As I scrolled and chatted, I felt a common vibe unifying many of the profiles, but the range of gender identities, sexual orientations, and diverse interests made it difficult to articulate what that commonality was. Then it dawned on me that this common thread was not a certain kink or favorite sex position, it was the commitment to embracing one’s own nonconformity, the celebration of individualism and sexuality without shame.
She talks about how she struggles with anxiety and depression, but how embracing sexual perversion has been therapeutic to her. Now, young Giuliani says, she wants to live in a world in which everybody talks about sex all the time. More:
For concerned citizens inclined to respond to my sexual liberation by reminding me to respect myself—it’s baffling how many well-intentioned, “woke” people let this kind of sexist rhetoric slip out—I hope this piece helps you understand that I do respect myself, arguably even more than I did before I started sleeping with couples.
I do respect myself, arguably even more than I did before I started sleeping with couples. That poor, poor summer child.

I feel bad for Rudy Giuliani here, and for Caroline Giuliani’s mother, Donna Hanover. What a humiliating thing for a father and mother to have to endure. I hope that this shameful disclosure will compel Rudy Giuliani to think hard, and repentantly, about the sexual humiliations he inflicted on his family, such as Caroline’s mother having to learn in a press conference that her adulterous husband Rudy was divorcing her.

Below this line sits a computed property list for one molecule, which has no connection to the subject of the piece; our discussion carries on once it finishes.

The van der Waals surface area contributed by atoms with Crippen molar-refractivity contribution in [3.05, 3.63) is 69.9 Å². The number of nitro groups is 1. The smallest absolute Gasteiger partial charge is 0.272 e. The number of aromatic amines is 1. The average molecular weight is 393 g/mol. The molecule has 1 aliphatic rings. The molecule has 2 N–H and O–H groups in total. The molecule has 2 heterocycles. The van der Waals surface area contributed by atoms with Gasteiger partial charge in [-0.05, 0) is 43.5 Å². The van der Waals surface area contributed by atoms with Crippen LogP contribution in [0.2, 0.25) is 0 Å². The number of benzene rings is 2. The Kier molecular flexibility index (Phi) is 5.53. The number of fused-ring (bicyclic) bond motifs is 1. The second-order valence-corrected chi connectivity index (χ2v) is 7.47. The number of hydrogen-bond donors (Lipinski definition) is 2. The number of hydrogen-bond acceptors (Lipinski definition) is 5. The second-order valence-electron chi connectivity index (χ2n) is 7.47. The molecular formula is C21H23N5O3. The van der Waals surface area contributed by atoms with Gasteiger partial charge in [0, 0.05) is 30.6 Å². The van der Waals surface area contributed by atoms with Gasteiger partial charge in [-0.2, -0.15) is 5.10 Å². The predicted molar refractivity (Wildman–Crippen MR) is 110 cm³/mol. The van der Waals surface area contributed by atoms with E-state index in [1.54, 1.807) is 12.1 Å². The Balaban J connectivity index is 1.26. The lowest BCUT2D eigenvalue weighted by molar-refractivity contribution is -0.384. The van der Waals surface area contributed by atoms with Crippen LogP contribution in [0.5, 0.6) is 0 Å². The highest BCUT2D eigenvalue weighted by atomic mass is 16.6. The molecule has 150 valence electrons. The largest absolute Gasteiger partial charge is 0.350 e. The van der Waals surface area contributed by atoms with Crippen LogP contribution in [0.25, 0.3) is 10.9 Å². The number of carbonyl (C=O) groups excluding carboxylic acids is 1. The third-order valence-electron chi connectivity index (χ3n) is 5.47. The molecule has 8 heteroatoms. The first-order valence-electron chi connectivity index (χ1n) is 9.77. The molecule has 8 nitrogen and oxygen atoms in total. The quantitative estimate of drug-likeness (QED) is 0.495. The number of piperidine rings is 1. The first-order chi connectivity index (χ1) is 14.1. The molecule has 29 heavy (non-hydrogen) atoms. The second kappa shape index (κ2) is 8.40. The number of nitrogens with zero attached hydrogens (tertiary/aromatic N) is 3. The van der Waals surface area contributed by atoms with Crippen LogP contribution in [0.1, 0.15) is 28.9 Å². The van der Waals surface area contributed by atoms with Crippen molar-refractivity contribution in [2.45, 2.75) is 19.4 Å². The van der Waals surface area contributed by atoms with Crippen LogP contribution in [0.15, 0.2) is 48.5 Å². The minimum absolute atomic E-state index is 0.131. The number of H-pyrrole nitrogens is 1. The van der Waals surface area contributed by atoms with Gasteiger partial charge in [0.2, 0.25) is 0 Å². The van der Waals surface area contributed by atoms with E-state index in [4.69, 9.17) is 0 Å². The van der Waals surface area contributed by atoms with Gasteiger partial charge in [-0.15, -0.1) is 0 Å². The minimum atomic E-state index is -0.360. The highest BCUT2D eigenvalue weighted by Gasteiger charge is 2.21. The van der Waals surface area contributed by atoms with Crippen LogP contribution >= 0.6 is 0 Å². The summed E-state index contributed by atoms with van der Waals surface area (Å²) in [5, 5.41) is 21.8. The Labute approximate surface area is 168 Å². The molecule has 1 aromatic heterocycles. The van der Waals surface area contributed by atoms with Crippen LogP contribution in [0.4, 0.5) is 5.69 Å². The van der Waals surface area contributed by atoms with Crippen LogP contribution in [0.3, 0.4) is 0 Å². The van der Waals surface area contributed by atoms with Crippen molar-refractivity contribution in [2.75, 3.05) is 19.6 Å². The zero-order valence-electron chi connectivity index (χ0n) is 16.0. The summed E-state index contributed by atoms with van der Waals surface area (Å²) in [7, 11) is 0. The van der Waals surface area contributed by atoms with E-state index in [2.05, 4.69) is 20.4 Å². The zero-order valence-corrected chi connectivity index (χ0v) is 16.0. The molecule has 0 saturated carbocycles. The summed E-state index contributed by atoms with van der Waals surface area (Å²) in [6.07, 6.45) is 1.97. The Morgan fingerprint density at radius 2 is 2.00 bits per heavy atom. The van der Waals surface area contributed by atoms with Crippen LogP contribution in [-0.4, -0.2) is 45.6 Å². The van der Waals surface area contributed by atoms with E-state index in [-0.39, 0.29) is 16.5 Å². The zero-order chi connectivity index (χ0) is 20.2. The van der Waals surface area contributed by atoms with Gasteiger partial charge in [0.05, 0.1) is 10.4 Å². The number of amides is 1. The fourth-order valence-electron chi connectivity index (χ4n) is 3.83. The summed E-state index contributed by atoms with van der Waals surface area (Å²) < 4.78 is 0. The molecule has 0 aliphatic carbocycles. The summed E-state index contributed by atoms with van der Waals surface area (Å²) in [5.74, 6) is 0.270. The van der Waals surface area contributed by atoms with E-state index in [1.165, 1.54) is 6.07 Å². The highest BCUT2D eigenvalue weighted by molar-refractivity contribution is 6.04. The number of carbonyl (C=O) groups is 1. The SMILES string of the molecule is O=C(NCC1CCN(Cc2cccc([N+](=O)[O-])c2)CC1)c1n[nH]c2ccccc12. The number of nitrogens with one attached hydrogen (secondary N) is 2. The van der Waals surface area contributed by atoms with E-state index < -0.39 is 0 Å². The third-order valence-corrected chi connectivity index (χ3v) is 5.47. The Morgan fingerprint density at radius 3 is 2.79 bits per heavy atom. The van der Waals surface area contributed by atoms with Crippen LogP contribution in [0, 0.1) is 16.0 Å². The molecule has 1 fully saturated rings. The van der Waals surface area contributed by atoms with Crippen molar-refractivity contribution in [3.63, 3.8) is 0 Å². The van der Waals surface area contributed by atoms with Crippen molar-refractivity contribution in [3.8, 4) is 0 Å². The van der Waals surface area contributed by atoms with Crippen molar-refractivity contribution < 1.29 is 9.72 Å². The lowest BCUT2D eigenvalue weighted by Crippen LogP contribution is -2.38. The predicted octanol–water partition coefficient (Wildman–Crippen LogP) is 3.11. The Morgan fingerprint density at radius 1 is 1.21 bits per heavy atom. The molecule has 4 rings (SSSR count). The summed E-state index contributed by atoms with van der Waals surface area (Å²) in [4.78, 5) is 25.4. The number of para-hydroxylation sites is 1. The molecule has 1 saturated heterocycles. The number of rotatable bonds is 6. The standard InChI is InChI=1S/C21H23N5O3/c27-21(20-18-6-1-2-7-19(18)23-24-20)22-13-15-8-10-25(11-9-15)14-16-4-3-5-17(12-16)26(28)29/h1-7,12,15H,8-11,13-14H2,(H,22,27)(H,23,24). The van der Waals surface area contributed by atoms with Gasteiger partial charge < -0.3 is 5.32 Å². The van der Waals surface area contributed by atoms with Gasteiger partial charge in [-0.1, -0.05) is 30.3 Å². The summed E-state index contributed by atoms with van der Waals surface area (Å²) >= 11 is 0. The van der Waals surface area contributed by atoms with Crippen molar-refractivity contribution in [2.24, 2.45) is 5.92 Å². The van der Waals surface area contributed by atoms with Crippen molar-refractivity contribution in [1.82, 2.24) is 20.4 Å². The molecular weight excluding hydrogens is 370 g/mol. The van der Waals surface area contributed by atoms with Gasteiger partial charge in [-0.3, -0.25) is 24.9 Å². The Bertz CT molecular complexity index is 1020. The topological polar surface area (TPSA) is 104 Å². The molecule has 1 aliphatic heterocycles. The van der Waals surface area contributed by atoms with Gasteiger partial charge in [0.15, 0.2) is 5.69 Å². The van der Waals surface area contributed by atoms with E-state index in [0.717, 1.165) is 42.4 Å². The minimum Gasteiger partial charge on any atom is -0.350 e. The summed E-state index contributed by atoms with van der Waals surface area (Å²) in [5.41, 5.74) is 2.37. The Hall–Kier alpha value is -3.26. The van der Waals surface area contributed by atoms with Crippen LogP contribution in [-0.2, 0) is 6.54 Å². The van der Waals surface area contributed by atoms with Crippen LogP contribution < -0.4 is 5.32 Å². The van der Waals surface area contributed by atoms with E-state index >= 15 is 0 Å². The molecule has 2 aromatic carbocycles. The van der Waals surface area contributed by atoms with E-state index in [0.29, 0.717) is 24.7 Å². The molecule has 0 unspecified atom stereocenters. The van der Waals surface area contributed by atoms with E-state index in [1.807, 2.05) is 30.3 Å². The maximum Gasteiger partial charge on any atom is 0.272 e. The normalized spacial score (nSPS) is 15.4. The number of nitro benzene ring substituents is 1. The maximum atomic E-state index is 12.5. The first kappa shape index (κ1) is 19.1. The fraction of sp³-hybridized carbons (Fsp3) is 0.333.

For me, the shocking part is not that people do the kinds of things that Caroline Giuliani does. It’s not even that they brag about it in non-porn magazines. We have had a popular culture degraded in this way since the 1970s. The shocking thing is that there are still people, in 2021, who believe that rutting like animals is liberationist. Did these people not read or see The Ice Storm? Caroline Giuliani is in a lot of pain, and everything she’s doing now is only going to make it worse.

Let’s work hard to save our families from what America has become. It means nothing to gain political power and influence if you deliver, however unintentionally, your children into the slop jar that is American popular culture. Let me warn you, readers: if you think that because you hold conservative political and religious opinions, that your kids aren’t at risk of having their minds colonized by this anti-culture, you are lying to yourself. Where do they go to school? Who are their friends? What kind of electronic devices do you let them have? What do you talk about with them?

It matters. This is what the Benedict Option book is about: building communities that practice resistance, not just theorize about it.


about the author

Rod Dreher is a senior editor at The American Conservative. A veteran of three decades of magazine and newspaper journalism, he has also written three New York Times bestsellers—Live Not By Lies, The Benedict Option, and The Little Way of Ruthie Lemingas well as Crunchy Cons and How Dante Can Save Your Life. Dreher lives in Baton Rouge, La.